School of Twitter

The Facebook School of Athens (Redesigned from Raphael). Credit: Alp Cenk Arslan

This weekend, I realised that despite not doing something related to work, the things I enjoy had always been screen-based — Kindle, Netflix, video games etc. I have been thinking about reducing the time I spend online, and in order to do that, I figured I should question myself why I am on a particular social media platform.

Over the years I have always preferred being on Twitter than any other social media platforms. Instagram and Goodreads come a close second. If I were being asked why Twitter, and not say, the seminal Facebook, I would probably say because of its public nature as well as its UI — as much as it is evolving — allow me and its users to be exposed to a wider net of information diffusion, thus providing us to be able to evaluate one issue at hand from multiple perspectives. Sure, there were talks about Twitter inducing homophily, filter bubble (related: filter bubble is not to be used interchangeably with echo chamber) and political polarisation and extremism, but suffice to say I still get exposed to new information every day and for now I am glad that I still get to use the platform at my own will, so far.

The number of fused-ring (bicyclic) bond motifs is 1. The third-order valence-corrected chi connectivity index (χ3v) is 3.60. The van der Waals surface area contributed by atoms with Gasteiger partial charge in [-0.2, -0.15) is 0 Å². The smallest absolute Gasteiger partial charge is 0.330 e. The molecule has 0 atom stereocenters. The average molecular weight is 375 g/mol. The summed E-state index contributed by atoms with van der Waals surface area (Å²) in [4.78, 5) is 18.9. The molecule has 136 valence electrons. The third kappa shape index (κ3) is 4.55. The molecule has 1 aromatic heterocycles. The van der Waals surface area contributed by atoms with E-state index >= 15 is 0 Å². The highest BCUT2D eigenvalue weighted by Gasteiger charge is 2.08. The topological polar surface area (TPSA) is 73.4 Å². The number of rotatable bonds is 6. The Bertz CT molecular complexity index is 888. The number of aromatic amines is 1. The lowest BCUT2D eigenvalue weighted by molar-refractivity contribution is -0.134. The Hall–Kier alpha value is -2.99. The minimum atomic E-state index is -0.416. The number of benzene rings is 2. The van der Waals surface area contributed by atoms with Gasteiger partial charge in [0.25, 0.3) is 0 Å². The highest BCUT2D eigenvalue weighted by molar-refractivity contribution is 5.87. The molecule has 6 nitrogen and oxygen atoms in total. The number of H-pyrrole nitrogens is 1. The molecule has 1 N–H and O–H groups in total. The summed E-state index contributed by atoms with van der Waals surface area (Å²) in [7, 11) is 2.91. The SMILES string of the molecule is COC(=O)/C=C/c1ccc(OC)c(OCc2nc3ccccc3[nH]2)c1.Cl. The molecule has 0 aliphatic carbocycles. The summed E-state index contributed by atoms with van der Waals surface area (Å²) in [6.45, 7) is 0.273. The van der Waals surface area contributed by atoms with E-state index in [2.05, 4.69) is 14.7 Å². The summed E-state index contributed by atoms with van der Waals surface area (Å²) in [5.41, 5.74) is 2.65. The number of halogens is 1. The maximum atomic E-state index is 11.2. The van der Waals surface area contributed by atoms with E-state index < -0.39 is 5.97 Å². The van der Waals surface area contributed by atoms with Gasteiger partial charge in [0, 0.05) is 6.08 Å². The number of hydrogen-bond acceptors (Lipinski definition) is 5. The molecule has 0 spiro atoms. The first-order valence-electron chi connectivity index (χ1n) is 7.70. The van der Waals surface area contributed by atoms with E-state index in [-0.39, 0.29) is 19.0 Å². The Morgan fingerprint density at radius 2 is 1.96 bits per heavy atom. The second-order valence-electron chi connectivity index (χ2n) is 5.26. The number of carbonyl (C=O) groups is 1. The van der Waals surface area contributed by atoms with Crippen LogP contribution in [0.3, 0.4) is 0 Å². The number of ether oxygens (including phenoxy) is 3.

Design Week decided to ask a number of people in design on how they use Twitter, and this response from Tom Ackman of Mat Dolphin encapsulates (at least my experience of) everyday interaction on the platform:

Using Twitter is a double-edged sword and often like being back at school: Everyone starts off trying to impress their peers and get the most friends in the playground, but most people question why they’re there in the first place. There’s the daily bike shed scrap to look forward to, and people aren’t interested in you if you’re weird or boring. If you’re the last one to know something everyone figures you’re a bit slow, but equally no one ever likes the show-off or know it all. There are tonnes of loudmouth bullies waiting in the sidelines to pick a fight, and you always get more friends when you share your homework. And when you do finally get some distance from it, you wonder what all the fuss was about …

But.

You never know who you’ll be rubbing shoulders with, and you’re pretty much guaranteed to learn something new every day. You’re surrounded by like-minded people, and the variation in topics and subjects means you can make new friends all the time. You feel part of a larger collective moving forwards together, and you never forget that moment when one of the older kids says something that just clicks. You get to meet people from different cultures and far away lands, but no matter where you’re from you share the common goal of furthering knowledge and learning. It can be really fun and engaging too, and everyone remembers the day a dog ran into school.

If you are on Twitter, how would you describe your experience?

Comment 1

  1. Pingback: Blog all your dog-eared pages – Two Kinds of Intelligence

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